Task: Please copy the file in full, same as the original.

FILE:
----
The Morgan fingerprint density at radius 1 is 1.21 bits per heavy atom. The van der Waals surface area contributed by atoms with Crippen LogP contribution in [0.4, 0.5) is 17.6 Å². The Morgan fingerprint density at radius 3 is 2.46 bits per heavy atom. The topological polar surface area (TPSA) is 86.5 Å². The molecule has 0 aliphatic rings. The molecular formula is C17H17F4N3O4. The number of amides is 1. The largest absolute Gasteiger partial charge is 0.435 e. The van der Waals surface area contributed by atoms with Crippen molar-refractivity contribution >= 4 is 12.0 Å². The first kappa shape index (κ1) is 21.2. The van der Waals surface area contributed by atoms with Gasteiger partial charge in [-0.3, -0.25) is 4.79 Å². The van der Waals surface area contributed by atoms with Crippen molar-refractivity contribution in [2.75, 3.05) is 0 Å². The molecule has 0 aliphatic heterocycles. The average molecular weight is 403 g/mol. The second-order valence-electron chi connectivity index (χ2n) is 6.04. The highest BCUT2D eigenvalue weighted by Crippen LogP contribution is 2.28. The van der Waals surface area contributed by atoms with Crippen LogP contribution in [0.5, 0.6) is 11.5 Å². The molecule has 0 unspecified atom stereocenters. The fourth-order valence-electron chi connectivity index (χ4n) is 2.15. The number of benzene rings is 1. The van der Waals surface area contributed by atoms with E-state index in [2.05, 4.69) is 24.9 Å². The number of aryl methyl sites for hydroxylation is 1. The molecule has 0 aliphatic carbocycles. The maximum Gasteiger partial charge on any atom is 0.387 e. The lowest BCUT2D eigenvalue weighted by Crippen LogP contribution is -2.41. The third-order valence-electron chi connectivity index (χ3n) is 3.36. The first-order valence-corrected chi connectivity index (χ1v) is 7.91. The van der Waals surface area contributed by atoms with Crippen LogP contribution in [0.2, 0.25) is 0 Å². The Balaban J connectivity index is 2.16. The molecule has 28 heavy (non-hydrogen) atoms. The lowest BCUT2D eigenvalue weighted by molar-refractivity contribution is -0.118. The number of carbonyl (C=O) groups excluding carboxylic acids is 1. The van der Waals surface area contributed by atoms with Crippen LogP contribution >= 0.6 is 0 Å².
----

The Morgan fingerprint density at radius 1 is 1.21 bits per heavy atom. The van der Waals surface area contributed by atoms with Crippen LogP contribution in [0.4, 0.5) is 17.6 Å². The Morgan fingerprint density at radius 3 is 2.46 bits per heavy atom. The topological polar surface area (TPSA) is 86.5 Å². The molecule has 0 aliphatic rings. The molecular formula is C17H17F4N3O4. The number of amides is 1. The largest absolute Gasteiger partial charge is 0.435 e. The van der Waals surface area contributed by atoms with Crippen molar-refractivity contribution >= 4 is 12.0 Å². The first kappa shape index (κ1) is 21.2. The van der Waals surface area contributed by atoms with Gasteiger partial charge in [-0.3, -0.25) is 4.79 Å². The van der Waals surface area contributed by atoms with Crippen molar-refractivity contribution in [2.75, 3.05) is 0 Å². The molecule has 0 aliphatic heterocycles. The average molecular weight is 403 g/mol. The second-order valence-electron chi connectivity index (χ2n) is 6.04. The highest BCUT2D eigenvalue weighted by Crippen LogP contribution is 2.28. The van der Waals surface area contributed by atoms with Crippen LogP contribution in [0.5, 0.6) is 11.5 Å². The molecule has 0 unspecified atom stereocenters. The fourth-order valence-electron chi connectivity index (χ4n) is 2.15. The number of benzene rings is 1. The van der Waals surface area contributed by atoms with E-state index in [2.05, 4.69) is 24.9 Å². The number of aryl methyl sites for hydroxylation is 1. The molecule has 0 aliphatic carbocycles. The maximum Gasteiger partial charge on any atom is 0.387 e. The lowest BCUT2D eigenvalue weighted by Crippen LogP contribution is -2.41. The third-order valence-electron chi connectivity index (χ3n) is 3.36. The first-order valence-corrected chi connectivity index (χ1v) is 7.91. The van der Waals surface area contributed by atoms with Crippen LogP contribution in [0.2, 0.25) is 0 Å². The Balaban J connectivity index is 2.16. The molecule has 28 heavy (non-hydrogen) atoms. The lowest BCUT2D eigenvalue weighted by molar-refractivity contribution is -0.118. The number of carbonyl (C=O) groups excluding carboxylic acids is 1. The van der Waals surface area contributed by atoms with Crippen LogP contribution >= 0.6 is 0 Å².